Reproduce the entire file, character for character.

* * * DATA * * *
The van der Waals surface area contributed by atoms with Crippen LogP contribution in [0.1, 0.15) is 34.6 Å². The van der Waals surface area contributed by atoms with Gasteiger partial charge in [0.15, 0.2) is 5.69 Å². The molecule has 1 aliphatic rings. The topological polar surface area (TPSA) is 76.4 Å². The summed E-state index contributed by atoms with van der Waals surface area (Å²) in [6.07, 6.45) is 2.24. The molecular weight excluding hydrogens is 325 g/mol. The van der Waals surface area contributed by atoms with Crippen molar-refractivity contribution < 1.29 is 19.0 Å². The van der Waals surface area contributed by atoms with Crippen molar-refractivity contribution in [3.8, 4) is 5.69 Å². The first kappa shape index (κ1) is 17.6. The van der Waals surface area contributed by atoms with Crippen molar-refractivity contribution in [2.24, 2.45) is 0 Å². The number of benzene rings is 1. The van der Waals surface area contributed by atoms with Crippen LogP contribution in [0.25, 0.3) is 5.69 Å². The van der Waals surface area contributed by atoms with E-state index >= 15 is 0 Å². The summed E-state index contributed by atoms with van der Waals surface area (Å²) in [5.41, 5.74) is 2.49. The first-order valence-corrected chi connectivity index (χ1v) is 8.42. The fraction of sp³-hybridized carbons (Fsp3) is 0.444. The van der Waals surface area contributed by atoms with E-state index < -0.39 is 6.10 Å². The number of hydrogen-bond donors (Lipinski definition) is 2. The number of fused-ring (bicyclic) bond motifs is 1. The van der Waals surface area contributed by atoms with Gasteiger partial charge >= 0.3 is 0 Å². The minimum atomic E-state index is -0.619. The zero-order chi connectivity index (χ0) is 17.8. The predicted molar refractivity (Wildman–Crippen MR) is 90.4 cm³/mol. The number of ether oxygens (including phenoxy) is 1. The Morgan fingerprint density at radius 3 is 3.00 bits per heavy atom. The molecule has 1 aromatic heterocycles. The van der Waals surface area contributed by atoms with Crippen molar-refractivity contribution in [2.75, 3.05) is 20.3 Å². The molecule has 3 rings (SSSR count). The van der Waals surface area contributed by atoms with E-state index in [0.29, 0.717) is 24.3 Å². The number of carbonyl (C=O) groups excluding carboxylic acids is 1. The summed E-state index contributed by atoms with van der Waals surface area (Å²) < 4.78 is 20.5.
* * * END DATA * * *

The van der Waals surface area contributed by atoms with Crippen LogP contribution in [0.1, 0.15) is 34.6 Å². The van der Waals surface area contributed by atoms with Gasteiger partial charge in [0.15, 0.2) is 5.69 Å². The molecule has 1 aliphatic rings. The topological polar surface area (TPSA) is 76.4 Å². The summed E-state index contributed by atoms with van der Waals surface area (Å²) in [6.07, 6.45) is 2.24. The molecular weight excluding hydrogens is 325 g/mol. The van der Waals surface area contributed by atoms with Crippen molar-refractivity contribution < 1.29 is 19.0 Å². The van der Waals surface area contributed by atoms with Crippen molar-refractivity contribution in [3.8, 4) is 5.69 Å². The first kappa shape index (κ1) is 17.6. The van der Waals surface area contributed by atoms with Crippen molar-refractivity contribution in [2.24, 2.45) is 0 Å². The number of benzene rings is 1. The van der Waals surface area contributed by atoms with Crippen LogP contribution in [0.25, 0.3) is 5.69 Å². The van der Waals surface area contributed by atoms with E-state index >= 15 is 0 Å². The summed E-state index contributed by atoms with van der Waals surface area (Å²) in [5.41, 5.74) is 2.49. The first-order valence-corrected chi connectivity index (χ1v) is 8.42. The fraction of sp³-hybridized carbons (Fsp3) is 0.444. The van der Waals surface area contributed by atoms with E-state index < -0.39 is 6.10 Å². The number of hydrogen-bond donors (Lipinski definition) is 2. The number of fused-ring (bicyclic) bond motifs is 1. The van der Waals surface area contributed by atoms with Gasteiger partial charge >= 0.3 is 0 Å². The minimum atomic E-state index is -0.619. The zero-order chi connectivity index (χ0) is 17.8. The predicted molar refractivity (Wildman–Crippen MR) is 90.4 cm³/mol. The number of ether oxygens (including phenoxy) is 1. The Morgan fingerprint density at radius 3 is 3.00 bits per heavy atom. The molecule has 1 aromatic heterocycles. The van der Waals surface area contributed by atoms with Crippen molar-refractivity contribution in [2.75, 3.05) is 20.3 Å². The molecule has 3 rings (SSSR count). The van der Waals surface area contributed by atoms with E-state index in [0.29, 0.717) is 24.3 Å². The number of carbonyl (C=O) groups excluding carboxylic acids is 1. The summed E-state index contributed by atoms with van der Waals surface area (Å²) < 4.78 is 20.5.